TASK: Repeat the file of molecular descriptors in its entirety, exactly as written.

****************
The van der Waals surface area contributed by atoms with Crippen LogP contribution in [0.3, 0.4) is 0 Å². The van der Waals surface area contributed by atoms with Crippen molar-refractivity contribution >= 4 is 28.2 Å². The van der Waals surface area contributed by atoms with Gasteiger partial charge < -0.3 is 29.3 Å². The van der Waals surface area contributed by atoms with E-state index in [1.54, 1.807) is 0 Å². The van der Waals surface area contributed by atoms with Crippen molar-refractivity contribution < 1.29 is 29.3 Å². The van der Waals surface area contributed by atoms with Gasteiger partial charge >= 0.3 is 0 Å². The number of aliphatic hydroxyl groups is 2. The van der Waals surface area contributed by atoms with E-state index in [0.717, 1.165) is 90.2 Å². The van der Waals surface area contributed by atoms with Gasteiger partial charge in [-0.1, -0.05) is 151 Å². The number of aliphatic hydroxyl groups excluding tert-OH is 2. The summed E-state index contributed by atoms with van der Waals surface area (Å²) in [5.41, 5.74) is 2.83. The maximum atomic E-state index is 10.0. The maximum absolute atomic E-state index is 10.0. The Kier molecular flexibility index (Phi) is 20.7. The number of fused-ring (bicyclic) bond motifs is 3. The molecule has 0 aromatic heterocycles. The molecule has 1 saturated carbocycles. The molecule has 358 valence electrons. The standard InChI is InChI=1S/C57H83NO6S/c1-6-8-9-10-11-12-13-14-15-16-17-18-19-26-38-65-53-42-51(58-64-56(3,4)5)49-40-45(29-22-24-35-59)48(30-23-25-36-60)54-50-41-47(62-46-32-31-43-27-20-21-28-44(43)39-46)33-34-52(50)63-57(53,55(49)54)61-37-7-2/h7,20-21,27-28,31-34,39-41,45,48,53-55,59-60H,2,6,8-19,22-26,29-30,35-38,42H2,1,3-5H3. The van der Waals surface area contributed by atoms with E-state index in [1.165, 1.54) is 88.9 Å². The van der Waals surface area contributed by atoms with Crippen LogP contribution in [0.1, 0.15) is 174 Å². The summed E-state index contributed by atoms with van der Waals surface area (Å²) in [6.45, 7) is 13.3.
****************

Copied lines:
The van der Waals surface area contributed by atoms with Crippen LogP contribution in [0.3, 0.4) is 0 Å². The van der Waals surface area contributed by atoms with Crippen molar-refractivity contribution >= 4 is 28.2 Å². The van der Waals surface area contributed by atoms with Gasteiger partial charge < -0.3 is 29.3 Å². The van der Waals surface area contributed by atoms with E-state index in [1.54, 1.807) is 0 Å². The van der Waals surface area contributed by atoms with Crippen molar-refractivity contribution < 1.29 is 29.3 Å². The van der Waals surface area contributed by atoms with Gasteiger partial charge >= 0.3 is 0 Å². The number of aliphatic hydroxyl groups is 2. The van der Waals surface area contributed by atoms with E-state index in [0.717, 1.165) is 90.2 Å². The van der Waals surface area contributed by atoms with Gasteiger partial charge in [-0.1, -0.05) is 151 Å². The number of aliphatic hydroxyl groups excluding tert-OH is 2. The summed E-state index contributed by atoms with van der Waals surface area (Å²) in [5.41, 5.74) is 2.83. The maximum atomic E-state index is 10.0. The maximum absolute atomic E-state index is 10.0. The Kier molecular flexibility index (Phi) is 20.7. The number of fused-ring (bicyclic) bond motifs is 3. The molecule has 0 aromatic heterocycles. The molecule has 1 saturated carbocycles. The molecule has 358 valence electrons. The standard InChI is InChI=1S/C57H83NO6S/c1-6-8-9-10-11-12-13-14-15-16-17-18-19-26-38-65-53-42-51(58-64-56(3,4)5)49-40-45(29-22-24-35-59)48(30-23-25-36-60)54-50-41-47(62-46-32-31-43-27-20-21-28-44(43)39-46)33-34-52(50)63-57(53,55(49)54)61-37-7-2/h7,20-21,27-28,31-34,39-41,45,48,53-55,59-60H,2,6,8-19,22-26,29-30,35-38,42H2,1,3-5H3. The van der Waals surface area contributed by atoms with E-state index in [1.165, 1.54) is 88.9 Å². The van der Waals surface area contributed by atoms with Crippen LogP contribution in [0.1, 0.15) is 174 Å². The summed E-state index contributed by atoms with van der Waals surface area (Å²) in [6.45, 7) is 13.3.